In light of increasing environmental concerns and the rising cost of fertilizers, the biggest challenge producer's face is choosing suitable N management strategies to maximize profit and improve N use efficiency (NUE), thereby reducing environmental contamination. Economically optimal rates of N fertilization are the rates to maximize profits for producers (Kyveryga et al., 2007; Sawyer et al., 2006) and prevent excessive nitrate (NO3) leaching. Yields at the EONR are slightly below maximum, but the cost of the additional fertilizer to achieve maximum yield exceeds the value of the additional yield produced. The difference between the applied N rate and the EONR is a strong predictor of soil water NO3 concentration and residual soil NO3 after harvest (Andraski et al., 2000). Leaching intensity is controlled by soil texture (Addiscott, 1996; van Es et al., 2002) among other factors. Heavy textures, like clays, may have a restraining influence on N leaching compared with sandy soil (Gustafson, 1983).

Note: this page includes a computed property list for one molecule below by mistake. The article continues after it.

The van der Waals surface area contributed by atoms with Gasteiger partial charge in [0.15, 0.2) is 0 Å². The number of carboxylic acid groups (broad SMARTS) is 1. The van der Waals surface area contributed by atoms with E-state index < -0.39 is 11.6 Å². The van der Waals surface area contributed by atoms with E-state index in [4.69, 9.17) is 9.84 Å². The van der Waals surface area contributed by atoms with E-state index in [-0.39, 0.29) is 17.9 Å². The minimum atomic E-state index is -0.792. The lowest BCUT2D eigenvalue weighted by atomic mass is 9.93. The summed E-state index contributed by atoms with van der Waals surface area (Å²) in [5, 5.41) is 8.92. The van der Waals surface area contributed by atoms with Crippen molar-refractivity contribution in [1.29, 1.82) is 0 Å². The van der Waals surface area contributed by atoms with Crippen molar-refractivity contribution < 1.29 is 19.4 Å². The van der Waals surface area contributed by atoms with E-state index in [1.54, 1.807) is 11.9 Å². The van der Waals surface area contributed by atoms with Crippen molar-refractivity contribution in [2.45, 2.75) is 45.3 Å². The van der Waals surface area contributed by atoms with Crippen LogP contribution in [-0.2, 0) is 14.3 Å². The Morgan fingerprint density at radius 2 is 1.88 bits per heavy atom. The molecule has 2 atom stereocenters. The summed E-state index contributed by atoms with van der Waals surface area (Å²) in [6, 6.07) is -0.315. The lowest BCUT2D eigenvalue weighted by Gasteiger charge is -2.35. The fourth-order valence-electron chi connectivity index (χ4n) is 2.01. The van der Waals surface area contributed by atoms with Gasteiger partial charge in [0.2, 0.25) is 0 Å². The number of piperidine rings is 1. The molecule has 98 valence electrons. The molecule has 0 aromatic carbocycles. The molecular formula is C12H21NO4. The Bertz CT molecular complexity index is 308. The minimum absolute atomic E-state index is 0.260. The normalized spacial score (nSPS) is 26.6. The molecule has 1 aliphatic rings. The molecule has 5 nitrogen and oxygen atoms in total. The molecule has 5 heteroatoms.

A combination of high yield expectation, variation of EONR among seasons, and relatively low fertilizer N costs has led producers to overapply N instead of considering actual crop N needs. Most N fertilizers used in the United States are applied to corn, and the main management practice for corn production in Minnesota consists of applying a relatively high single rate of N fertilizer over whole fields and even whole farms as a form of insurance (Sheriff, 2005) as was already stated by Schröder et al. (2000). Uncertainty is inevitable when predicting optimal rates because fertilizer is often applied before planting and because weather and other factors that come into play after fertilization influence the yield response to the added N. Successful N management requires good synchronization between the N supply and crop N requirements (Ladha et al., 2005). One approach to achieving a better match between the N application rate and crop N fertilization needs is split applications. For some vegetables like broccoli, several studies have recommended the use of split applications to increase NUE by increasing yield and minimizing N losses (Babik and Elkner, 2002; Riley and Vågen, 2003). A mid- to late-vegetative in-season application of N strategy constitutes a better match between N fertilization rate and crop requirements. Many alternatives exist for the split application of fertilizers, such as including surface banding, broadcasting, coulter injection, and spoke wheel injection.